An old typewriter, how quaintly lovely
A message pinged into my email inbox the other day but rather than zip it open or immediately delete it like I normally would, I sat with my mouth a few millimeters open in deep contemplation for about eight seconds first. Like it was sent from the other side, it bore an existential question, and it was aimed at folk like me, brainiacs with literally no foresight who had decided to chance their arm at writing for a living. “Writers,” it started in the subject line, “what is the future of your industry?” I’m actually paraphrasing now, because I did delete it, it felt too raw, too real. But basically it was a short questionnaire from a well-intentioned source surveying how we might feel about The Independent closing, and the possible connotations behind no one really wanting to pay anyone for writing anymore. It was too bleak for me, if I wanted to stare into the abyss, I would literally go to an abyss and stare into it.
But needless to say, the question lingered. It’s been lurking in the backwaters of my mind for about ten years, and definitely since all of the magazines I loved and worked on started dropping like flies. The Independent (in my opinion, the best paper we had) is being piled high and torched into glowing ashes on a massive pyre just like so many mags have, and realistically how long can any of these other prehistoric news sources sustain themselves? You’ve got free papers that can tell you what to think without filling your pockets with change, websites that you can visit if you want to, now mostly minus any pay walls, and from what I can gather, millennials would much rather find out about the world through a serum or via suppository – neither of which require an exhaustive level of writing nuance, a good metaphor just muddies the waters. So writers, what is the future of your industry? It feels like no one has a real, genuine, plausible answer for this. Writers will continue to flood into the market looking for work, looking for their voice to be heard, there have been promises made about jobs suddenly appearing online, but I’m struggling to dot the dots here. I’m not a businessman, and it all feels very businessy now, like when people lie to your face but they’re wearing a suit so it’s cool. I suppose the question I have is “what the fuck guys?” and then a follow up question which goes: “Seriously, does writing as a job even exist now or not?” You can probably tell that I’m a very marvelous wordsman.
I started on this fun and exciting (excellent descriptive words) road almost exactly twenty years ago (give or take two or three years). And in the intervening time I’ve worked all over the shop – on magazines for teenagers, magazines for women, magazines for men, magazines literally for children, newspapers for grown ups, websites full of boobs, popular football blogs. And by and large, I’ve seen all of them hit the crest of a wave, and then eventually hit the skids too, so I’m an expert on having theories about where everything goes wrong and knowing what the future might hold. I am also very good at pointing the finger of blame at people who aren’t me. It’s never my fault. But here’s how it seems to work:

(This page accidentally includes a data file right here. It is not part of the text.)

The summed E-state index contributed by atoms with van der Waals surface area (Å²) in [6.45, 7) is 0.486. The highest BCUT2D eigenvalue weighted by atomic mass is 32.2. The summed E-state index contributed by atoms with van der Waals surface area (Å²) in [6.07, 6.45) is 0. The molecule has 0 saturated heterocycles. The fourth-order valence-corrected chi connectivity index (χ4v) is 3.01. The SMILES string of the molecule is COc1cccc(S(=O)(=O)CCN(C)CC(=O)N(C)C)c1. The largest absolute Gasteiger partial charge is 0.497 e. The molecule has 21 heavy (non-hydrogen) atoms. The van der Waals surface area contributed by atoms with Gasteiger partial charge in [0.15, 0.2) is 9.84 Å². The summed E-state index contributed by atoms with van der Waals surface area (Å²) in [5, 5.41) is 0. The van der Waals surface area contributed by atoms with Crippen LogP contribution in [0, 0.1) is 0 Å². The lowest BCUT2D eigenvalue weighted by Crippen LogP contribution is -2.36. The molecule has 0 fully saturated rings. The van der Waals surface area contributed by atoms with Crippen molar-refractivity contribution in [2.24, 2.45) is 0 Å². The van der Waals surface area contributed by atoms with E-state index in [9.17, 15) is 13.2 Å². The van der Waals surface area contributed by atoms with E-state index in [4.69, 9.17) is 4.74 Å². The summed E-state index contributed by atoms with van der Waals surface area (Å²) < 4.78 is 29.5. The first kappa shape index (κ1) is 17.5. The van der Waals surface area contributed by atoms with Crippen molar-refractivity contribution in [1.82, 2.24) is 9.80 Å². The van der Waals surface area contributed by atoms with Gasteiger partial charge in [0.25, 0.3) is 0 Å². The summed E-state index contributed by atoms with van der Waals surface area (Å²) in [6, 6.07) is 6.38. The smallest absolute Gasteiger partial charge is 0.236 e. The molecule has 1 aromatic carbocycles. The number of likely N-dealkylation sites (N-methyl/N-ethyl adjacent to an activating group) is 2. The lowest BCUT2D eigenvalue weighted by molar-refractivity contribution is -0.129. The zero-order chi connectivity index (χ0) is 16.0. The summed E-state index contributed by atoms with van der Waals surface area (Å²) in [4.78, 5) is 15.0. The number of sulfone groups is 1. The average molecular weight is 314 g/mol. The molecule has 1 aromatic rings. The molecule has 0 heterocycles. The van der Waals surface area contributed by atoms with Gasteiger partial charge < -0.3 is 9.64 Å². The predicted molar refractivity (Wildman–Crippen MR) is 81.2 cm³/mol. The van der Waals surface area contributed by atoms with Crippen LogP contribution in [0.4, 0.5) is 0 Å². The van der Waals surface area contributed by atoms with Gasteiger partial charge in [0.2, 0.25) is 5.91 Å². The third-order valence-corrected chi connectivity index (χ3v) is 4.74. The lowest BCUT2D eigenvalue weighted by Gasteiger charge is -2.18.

How to spot if a publication is at the top of its game and the future is looking good: the office is minimally full, no bustle, heads down, there’s an intense silence. One person to a feature, no one sticks an oar in, the editor is decisive, precise, honest, and (annoyingly) they’re also right about pretty much everything. There are just the right amount of cooks making the broth, no disruption in the force, no great marketing theories, just gorgeous looking people having an excellent time, prodding at the boundaries of what interests them, getting on with their job.
How to spot if a publication is getting it wrong and the future is looking murky: it’s noisy, people are everywhere. Everyone’s gathered around a bubbling cauldron attempting to craft features by committee. Suspicious-looking satanists in suits wander around casually tasting the soup, crippling creativity with their imposingly minty breath as they peer over your shoulder and ask what you’re working on. You start hearing talk of surveys, of focus groups and statistics. Flip charts are wheeled out, you’re told that there is nothing to worry about, this is just a casual look at some marketing theories about what kind of stories you should be writing, and what your headlines should be. The death knell starts to clang. Oh ignore that! Someone vaguely wafts their hand in the air casually. You attempt to giggle but instead you snort and a gallon of blood comes out of your nose and you start screaming and scratching at your temples. From a hospital bed, you wonder how a writer, whose currency is their ideas, could possibly survive when their editors are being usurped by people with no editorial experience?
What happened next for writers and their industry in the case of “the great caving in of so many magazines” (as it shall henceforth be known) was that some moved towards papers and found a bigger audience and greater success, some disappeared never to be seen again (except on Facebook), a few still managed to carve a niche in the magazines that survived the cull – one or two of which seem to be thriving (was it all too soon?). And everyone else went online, where the road to riches got covered in skidmarks and boulders, and then some wildlife started swanning around. Then a Mount Everest grew in the middle of the road, and the idea that a writing job could sustain you for your whole career started to look a bit preposterous. But hey, at least we had newspaper jobs to work towards! So what is the future of our industry now? I don’t know about the others, but my plan is to work on my “reach” then spend the rest of my career tentatively trying not to alienate a single person on Twitter with my overly long think pieces.
In hindsight I should probably have read that email.